Pecorino cheese is one of the most popular and beloved imported cheeses from Italy. Made exclusively with sheep’s milk; the word Pecorino itself is derived from the word “pecore”, meaning sheep in Italian. You probably know and love Pecorino for it’s sharp, lightly tangy, and salty flavor that’s often grated on pasta…but there’s a lot more history and varieties of Pecorino than you think!
These drum-shaped cheeses have a smooth, hard rind that varies in color and may even have a protective coating of lard or oil. The interior is generally white to pale yellow in color with small irregular eyes and flavor profiles that are determined by their age. Aged Pecorinos are referred to as ‘stagionato’ (meaning seasoned) and are hard and crumbly in texture with buttery and nutty flavors while young or ‘semi-stagionato’ and ‘fresco’ or fresh Pecorinos feature a softer texture with a mild creamy flavor.
A preferred cheese in many pasta dishes and an obvious choice in Italian regions where the cheese is produced, Pecorino has historically been a favorite in rustic areas of Italy as a less expensive alternative to Parmigiano-Reggiano. Pecorino is still preferred today in Italy for many of the classic pasta dishes of Rome and Lazio, such as Bucatini All’Amatriciana, Cacio e Pepe, and Pasta alla Gricia. Not just for pastas and cheeseboards; high quality aged Pecorino stagionato is often enjoyed at the Italian table with pears and walnuts or drizzled with local chestnut honey as a lovely dessert.
With a history that dates back to Roman times, the EU has recognized six PDO (Protected Denomination of Origin) varieties of Pecorino; a certification given to products tied strictly to their place of origin. They include Pecorino Romano, Pecorino Toscano, Pecorino Sardo, Pecorino di Filiano, Pecorino di Picinisco and Pecorino Siciliano from the island of Sicily.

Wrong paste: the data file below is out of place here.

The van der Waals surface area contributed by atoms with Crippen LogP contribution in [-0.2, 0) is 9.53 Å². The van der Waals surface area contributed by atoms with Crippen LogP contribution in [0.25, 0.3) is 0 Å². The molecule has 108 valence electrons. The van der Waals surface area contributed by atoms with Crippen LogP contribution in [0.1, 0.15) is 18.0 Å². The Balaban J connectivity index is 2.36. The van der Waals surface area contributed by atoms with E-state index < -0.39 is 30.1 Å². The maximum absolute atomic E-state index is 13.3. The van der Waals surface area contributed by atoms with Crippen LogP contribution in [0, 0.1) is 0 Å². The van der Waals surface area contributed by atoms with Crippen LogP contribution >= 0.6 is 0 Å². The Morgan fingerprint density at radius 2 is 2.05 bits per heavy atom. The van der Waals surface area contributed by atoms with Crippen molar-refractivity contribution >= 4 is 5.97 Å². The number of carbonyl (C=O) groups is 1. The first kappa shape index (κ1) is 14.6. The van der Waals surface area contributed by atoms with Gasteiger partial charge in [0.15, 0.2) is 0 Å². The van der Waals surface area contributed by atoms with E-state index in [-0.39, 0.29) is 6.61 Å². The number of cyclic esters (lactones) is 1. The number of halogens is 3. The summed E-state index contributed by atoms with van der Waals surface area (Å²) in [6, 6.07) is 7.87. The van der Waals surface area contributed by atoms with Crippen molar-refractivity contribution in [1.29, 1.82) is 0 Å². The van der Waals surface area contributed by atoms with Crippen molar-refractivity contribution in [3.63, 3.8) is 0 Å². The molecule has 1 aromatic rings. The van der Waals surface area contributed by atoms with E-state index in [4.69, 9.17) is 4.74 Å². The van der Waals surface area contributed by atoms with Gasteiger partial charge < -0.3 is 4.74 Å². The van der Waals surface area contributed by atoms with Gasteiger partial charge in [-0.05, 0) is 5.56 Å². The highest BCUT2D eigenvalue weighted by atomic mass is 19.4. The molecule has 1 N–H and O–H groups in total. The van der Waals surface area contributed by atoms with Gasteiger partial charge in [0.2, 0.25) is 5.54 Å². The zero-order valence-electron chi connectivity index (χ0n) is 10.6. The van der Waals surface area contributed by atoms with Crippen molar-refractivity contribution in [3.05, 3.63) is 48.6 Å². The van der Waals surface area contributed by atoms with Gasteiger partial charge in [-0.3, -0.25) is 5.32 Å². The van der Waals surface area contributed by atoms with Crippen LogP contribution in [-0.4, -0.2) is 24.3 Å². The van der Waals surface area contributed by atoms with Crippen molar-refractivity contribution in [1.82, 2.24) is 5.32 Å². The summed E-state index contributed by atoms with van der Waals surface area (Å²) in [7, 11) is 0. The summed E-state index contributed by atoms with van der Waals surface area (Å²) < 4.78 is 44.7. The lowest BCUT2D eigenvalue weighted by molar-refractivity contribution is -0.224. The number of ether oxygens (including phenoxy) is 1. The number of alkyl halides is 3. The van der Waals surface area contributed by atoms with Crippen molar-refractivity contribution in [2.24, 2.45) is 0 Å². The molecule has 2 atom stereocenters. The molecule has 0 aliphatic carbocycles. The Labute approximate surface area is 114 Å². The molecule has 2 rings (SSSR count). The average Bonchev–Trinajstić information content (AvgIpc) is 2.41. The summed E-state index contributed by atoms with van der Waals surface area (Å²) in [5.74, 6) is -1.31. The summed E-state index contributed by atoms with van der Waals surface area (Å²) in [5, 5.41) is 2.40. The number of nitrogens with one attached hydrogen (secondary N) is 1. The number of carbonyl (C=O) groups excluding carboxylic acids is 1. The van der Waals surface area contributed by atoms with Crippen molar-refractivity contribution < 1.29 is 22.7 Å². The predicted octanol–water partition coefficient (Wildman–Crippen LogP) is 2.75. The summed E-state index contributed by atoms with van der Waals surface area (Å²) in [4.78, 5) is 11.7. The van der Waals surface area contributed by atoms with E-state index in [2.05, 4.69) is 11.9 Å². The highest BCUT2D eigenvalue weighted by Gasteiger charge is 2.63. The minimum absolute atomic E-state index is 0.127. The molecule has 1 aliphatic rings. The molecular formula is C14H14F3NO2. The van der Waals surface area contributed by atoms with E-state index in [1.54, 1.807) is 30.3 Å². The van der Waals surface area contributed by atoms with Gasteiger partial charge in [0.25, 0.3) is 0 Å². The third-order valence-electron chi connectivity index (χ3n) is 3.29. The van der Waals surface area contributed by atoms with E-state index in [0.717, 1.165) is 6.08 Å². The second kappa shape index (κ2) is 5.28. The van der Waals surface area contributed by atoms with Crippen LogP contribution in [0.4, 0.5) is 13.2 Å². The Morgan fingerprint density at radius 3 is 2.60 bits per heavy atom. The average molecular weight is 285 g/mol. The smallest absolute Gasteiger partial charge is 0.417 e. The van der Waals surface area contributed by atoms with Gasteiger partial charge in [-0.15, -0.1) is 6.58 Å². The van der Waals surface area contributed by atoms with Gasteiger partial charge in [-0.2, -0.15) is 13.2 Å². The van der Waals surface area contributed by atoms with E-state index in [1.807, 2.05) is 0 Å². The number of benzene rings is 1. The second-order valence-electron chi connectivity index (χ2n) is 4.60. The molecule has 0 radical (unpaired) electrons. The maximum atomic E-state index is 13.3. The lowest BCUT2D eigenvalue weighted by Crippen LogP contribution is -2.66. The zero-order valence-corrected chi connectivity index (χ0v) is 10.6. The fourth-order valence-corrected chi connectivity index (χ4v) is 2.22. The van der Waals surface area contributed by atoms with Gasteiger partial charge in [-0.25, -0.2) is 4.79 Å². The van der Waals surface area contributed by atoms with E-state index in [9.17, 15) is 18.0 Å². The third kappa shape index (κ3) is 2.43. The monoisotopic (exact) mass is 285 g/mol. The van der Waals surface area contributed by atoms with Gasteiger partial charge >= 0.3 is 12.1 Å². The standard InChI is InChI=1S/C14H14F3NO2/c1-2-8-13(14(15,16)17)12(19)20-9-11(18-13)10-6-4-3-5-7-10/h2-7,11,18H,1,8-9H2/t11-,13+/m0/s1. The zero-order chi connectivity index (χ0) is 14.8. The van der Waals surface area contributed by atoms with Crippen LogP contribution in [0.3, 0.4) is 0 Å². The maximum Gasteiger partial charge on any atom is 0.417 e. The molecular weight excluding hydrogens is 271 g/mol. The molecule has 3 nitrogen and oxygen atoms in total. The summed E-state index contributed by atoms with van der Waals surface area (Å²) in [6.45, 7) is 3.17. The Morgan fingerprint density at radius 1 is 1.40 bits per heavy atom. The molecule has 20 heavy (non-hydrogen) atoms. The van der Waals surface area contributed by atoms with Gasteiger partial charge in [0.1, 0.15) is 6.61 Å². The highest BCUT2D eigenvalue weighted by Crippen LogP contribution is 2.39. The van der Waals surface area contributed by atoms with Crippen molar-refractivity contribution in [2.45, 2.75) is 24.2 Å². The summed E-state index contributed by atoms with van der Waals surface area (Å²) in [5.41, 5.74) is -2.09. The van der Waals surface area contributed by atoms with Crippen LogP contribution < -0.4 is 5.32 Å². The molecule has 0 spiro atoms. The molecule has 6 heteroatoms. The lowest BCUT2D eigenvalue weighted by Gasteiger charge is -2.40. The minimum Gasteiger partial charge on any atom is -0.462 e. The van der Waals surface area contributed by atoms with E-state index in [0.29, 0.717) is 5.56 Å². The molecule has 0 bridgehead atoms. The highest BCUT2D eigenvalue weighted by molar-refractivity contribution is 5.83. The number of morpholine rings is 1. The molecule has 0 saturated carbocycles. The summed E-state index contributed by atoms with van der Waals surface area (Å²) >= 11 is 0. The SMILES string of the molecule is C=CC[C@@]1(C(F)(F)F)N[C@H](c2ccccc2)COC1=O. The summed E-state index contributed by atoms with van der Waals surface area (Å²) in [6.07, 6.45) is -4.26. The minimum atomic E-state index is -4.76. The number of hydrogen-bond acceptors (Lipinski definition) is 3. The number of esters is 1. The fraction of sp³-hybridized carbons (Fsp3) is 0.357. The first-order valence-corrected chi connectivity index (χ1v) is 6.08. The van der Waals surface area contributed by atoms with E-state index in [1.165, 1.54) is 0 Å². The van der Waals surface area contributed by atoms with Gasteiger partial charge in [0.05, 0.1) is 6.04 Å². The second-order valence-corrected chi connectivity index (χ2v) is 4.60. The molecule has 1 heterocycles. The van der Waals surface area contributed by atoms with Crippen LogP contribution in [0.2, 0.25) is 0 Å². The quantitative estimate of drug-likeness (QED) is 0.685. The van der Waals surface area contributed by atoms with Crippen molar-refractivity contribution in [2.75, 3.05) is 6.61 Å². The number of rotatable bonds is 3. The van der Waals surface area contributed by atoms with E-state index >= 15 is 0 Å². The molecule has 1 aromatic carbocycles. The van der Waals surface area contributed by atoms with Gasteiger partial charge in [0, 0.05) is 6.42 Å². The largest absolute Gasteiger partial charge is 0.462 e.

Of the six main varieties Pecorino Romano is probably the best known outside Italy, especially in the United States, which has been a major export market for the cheese since the 19th century. Most Pecorino is produced on the island of Sardinia, though its production is also allowed in Lazio and in the Tuscan provinces of Grosseto and Siena.
Today Pecorinos are also found with delicious flavor additions including Pecorino Pepato spiced with black peppercorns or red chilis as well as varieties flavored with walnuts, arugula, or bits of white or black truffle.
Let’s dig deeper into the flavor profiles plus wine and food pairing suggestions for a few of the varieties:
Pecorino Toscano wheels weigh between 2 to 8 pounds often with a yellow crust and white or light yellow interior. It has a bright smell but a delicate and lightly sweet taste when fresh, making it perfect with vegetables and fruits like figs, grapes, or pears. As it ages, Pecorino Toscano becomes more intense in flavor and pairs well with sweet options like fruit compotes, honeys, dried fruit and nuts and wines such as Chianti Classico.
Pecorino Romano is a hard cheese made in the regions of Lazio and Sardinia as well as the Tuscan province of Grosseto using fresh whole sheep milk that is cooked. In terms of taste, it is aromatic, slightly sharp, and savory making it delicious with vegetables and fruits. It can be sold as table cheese after at least five months of aging while the type intended for grating must be aged for eight months. The perfect wine to serve with Pecorino Toscano is a mature red like Cabernet Sauvignon and Barbera d’Alba. This cheese is a must-try it in our popular recipe for One Pan Classic Cacio e Pepe or our Roasted Delicata Squash with Brown Butter and Pecorino Romano.
Pecorino Sardo is made from pasteurized Sardinian sheep milk and sold as both young (fresh) and mature (aged). It has a strong but pleasantly sharp taste that pairs beautifully with fresh vegetables, honey and traditional Sardinian wines like Vermentino. The wheels of cheese must be aged for at least two months and weigh between about 7 and 9 pounds. Fun Fact! In Sardinia, the larvae of the cheese fly are sometimes intentionally introduced into Pecorino Sardo to produce a local delicacy called casu marzu, which translates loosely to “rotten cheese”!